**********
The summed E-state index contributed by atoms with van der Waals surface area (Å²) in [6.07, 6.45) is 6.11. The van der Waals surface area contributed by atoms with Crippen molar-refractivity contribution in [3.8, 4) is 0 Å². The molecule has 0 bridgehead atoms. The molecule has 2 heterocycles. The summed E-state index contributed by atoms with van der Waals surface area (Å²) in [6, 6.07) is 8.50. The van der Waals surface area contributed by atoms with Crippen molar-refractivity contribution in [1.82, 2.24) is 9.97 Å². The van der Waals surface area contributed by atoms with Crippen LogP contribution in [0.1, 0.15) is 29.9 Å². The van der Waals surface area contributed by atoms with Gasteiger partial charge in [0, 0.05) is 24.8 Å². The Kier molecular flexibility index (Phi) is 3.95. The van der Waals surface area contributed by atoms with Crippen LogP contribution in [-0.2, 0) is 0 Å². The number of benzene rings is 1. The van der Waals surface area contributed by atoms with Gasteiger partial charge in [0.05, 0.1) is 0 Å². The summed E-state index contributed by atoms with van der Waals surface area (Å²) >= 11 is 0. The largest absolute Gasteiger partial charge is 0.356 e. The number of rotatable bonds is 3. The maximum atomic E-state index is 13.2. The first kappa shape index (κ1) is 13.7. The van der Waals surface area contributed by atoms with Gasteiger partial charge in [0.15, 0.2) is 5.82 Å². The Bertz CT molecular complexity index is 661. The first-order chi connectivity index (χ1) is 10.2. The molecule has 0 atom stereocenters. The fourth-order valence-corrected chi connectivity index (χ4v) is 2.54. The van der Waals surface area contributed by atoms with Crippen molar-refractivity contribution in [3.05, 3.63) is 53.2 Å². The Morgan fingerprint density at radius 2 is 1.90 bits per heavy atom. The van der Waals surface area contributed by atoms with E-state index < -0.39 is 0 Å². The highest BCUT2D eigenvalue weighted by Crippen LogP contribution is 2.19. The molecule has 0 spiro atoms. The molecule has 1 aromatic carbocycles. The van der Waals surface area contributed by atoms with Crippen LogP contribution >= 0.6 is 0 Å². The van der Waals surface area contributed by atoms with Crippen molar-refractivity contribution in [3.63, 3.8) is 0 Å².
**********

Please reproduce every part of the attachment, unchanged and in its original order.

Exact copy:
The summed E-state index contributed by atoms with van der Waals surface area (Å²) in [6.07, 6.45) is 6.11. The van der Waals surface area contributed by atoms with Crippen molar-refractivity contribution in [3.8, 4) is 0 Å². The molecule has 0 bridgehead atoms. The molecule has 2 heterocycles. The summed E-state index contributed by atoms with van der Waals surface area (Å²) in [6, 6.07) is 8.50. The van der Waals surface area contributed by atoms with Crippen molar-refractivity contribution in [1.82, 2.24) is 9.97 Å². The van der Waals surface area contributed by atoms with Crippen LogP contribution in [0.1, 0.15) is 29.9 Å². The van der Waals surface area contributed by atoms with Gasteiger partial charge in [0, 0.05) is 24.8 Å². The Kier molecular flexibility index (Phi) is 3.95. The van der Waals surface area contributed by atoms with Crippen LogP contribution in [-0.2, 0) is 0 Å². The number of benzene rings is 1. The van der Waals surface area contributed by atoms with Gasteiger partial charge in [0.05, 0.1) is 0 Å². The summed E-state index contributed by atoms with van der Waals surface area (Å²) >= 11 is 0. The largest absolute Gasteiger partial charge is 0.356 e. The number of rotatable bonds is 3. The maximum atomic E-state index is 13.2. The first kappa shape index (κ1) is 13.7. The van der Waals surface area contributed by atoms with Gasteiger partial charge in [0.15, 0.2) is 5.82 Å². The Bertz CT molecular complexity index is 661. The first-order chi connectivity index (χ1) is 10.2. The molecule has 0 atom stereocenters. The fourth-order valence-corrected chi connectivity index (χ4v) is 2.54. The van der Waals surface area contributed by atoms with Crippen molar-refractivity contribution in [3.05, 3.63) is 53.2 Å². The Morgan fingerprint density at radius 2 is 1.90 bits per heavy atom. The van der Waals surface area contributed by atoms with E-state index < -0.39 is 0 Å². The highest BCUT2D eigenvalue weighted by Crippen LogP contribution is 2.19. The molecule has 0 spiro atoms. The molecule has 1 aromatic carbocycles. The van der Waals surface area contributed by atoms with Crippen LogP contribution >= 0.6 is 0 Å². The van der Waals surface area contributed by atoms with Crippen molar-refractivity contribution in [3.63, 3.8) is 0 Å².